Updated: Mar 12, 2021
When we think of the word "church," we think of it as a specific building, as a group of people, even as a long service to sit through. We hardly ever think of it as world-changing–and neither does society. Yet this is exactly what the first-century ekklesia was.
In these vital, eye-opening pages, Silvoso takes you back to the first days of the church. Digging into Scripture, he shows how the New Testament church–devoid of buildings, professional clergy, and religious freedom–was able to transform the hostile, pagan places into which it was born and set in motion a process that changed the world forever..
Graeco-Roman Understanding of Ekklesia
The ekklesia was an Assembly of voting citizens which would meet to discuss affairs of the state (or city), very much like a city council. The very nature of the Assembly was that it was local. It was a function of geographic locality. It's mandate is to bring about a culture that the ruler (king, emperor, etc.) desires.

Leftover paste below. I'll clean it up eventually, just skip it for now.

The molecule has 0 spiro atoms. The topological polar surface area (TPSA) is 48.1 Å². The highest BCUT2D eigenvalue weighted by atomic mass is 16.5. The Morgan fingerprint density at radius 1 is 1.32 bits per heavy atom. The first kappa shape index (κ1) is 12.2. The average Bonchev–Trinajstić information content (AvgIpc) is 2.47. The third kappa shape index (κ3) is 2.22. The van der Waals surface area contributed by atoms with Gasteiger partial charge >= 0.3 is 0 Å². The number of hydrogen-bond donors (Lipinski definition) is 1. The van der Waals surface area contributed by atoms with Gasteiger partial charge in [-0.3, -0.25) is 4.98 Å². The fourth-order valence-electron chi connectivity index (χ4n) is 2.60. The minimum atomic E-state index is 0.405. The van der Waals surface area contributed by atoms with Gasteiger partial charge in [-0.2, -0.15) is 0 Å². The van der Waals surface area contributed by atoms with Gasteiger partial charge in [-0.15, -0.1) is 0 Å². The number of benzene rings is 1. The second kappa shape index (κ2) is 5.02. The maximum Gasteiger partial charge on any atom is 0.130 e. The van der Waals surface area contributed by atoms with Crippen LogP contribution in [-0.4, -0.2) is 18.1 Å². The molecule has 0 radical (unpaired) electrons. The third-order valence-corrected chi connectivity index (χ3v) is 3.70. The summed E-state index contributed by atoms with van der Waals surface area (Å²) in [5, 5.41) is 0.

Ekklesia in the Marketplace
“The popular view that the church is somehow to separate itself from society, based on the derivation of ekklesia from ekkaleo (to call out) affords a classic example of what linguists call the etymological fallacy. Words often develop meanings over time that differ from their roots. The only sense in which the word church in New Testament times means those who are called out is that believers routinely gather together by leaving their separate places of residence or work.” - Craig Blomberg Commentary on Matthew